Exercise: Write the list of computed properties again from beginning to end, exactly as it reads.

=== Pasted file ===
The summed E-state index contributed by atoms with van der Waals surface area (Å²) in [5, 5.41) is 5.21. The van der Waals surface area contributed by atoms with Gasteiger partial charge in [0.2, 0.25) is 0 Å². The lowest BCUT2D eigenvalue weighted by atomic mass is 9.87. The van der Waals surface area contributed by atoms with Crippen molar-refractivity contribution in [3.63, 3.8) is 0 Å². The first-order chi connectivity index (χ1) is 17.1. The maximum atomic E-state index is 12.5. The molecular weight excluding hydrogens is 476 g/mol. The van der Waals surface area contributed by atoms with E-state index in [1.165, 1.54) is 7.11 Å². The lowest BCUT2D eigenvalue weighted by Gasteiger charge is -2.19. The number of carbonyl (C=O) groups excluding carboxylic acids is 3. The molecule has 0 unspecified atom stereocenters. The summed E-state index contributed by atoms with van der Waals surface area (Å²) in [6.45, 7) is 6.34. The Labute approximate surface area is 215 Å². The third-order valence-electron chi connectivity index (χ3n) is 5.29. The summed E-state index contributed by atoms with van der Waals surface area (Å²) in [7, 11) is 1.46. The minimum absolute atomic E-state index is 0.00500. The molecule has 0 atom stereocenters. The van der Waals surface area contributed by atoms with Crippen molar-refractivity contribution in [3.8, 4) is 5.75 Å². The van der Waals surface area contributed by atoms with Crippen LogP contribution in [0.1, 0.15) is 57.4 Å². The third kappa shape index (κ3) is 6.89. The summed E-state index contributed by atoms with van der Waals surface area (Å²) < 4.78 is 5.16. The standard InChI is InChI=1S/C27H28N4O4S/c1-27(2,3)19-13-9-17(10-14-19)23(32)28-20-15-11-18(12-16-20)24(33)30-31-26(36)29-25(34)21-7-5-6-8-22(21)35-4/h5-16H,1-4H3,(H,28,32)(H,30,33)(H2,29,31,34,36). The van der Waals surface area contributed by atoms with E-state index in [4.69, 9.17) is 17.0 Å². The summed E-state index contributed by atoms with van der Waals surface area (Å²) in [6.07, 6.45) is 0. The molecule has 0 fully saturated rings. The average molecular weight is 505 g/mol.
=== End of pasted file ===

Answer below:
The summed E-state index contributed by atoms with van der Waals surface area (Å²) in [5, 5.41) is 5.21. The van der Waals surface area contributed by atoms with Gasteiger partial charge in [0.2, 0.25) is 0 Å². The lowest BCUT2D eigenvalue weighted by atomic mass is 9.87. The van der Waals surface area contributed by atoms with Crippen molar-refractivity contribution in [3.63, 3.8) is 0 Å². The first-order chi connectivity index (χ1) is 17.1. The maximum atomic E-state index is 12.5. The molecular weight excluding hydrogens is 476 g/mol. The van der Waals surface area contributed by atoms with E-state index in [1.165, 1.54) is 7.11 Å². The lowest BCUT2D eigenvalue weighted by Gasteiger charge is -2.19. The number of carbonyl (C=O) groups excluding carboxylic acids is 3. The molecule has 0 unspecified atom stereocenters. The summed E-state index contributed by atoms with van der Waals surface area (Å²) in [6.45, 7) is 6.34. The Labute approximate surface area is 215 Å². The third-order valence-electron chi connectivity index (χ3n) is 5.29. The summed E-state index contributed by atoms with van der Waals surface area (Å²) in [7, 11) is 1.46. The minimum absolute atomic E-state index is 0.00500. The molecule has 0 atom stereocenters. The van der Waals surface area contributed by atoms with Crippen molar-refractivity contribution in [3.8, 4) is 5.75 Å². The van der Waals surface area contributed by atoms with Crippen LogP contribution in [0.1, 0.15) is 57.4 Å². The third kappa shape index (κ3) is 6.89. The summed E-state index contributed by atoms with van der Waals surface area (Å²) < 4.78 is 5.16. The standard InChI is InChI=1S/C27H28N4O4S/c1-27(2,3)19-13-9-17(10-14-19)23(32)28-20-15-11-18(12-16-20)24(33)30-31-26(36)29-25(34)21-7-5-6-8-22(21)35-4/h5-16H,1-4H3,(H,28,32)(H,30,33)(H2,29,31,34,36). The van der Waals surface area contributed by atoms with E-state index in [4.69, 9.17) is 17.0 Å². The summed E-state index contributed by atoms with van der Waals surface area (Å²) in [6.07, 6.45) is 0. The molecule has 0 fully saturated rings. The average molecular weight is 505 g/mol.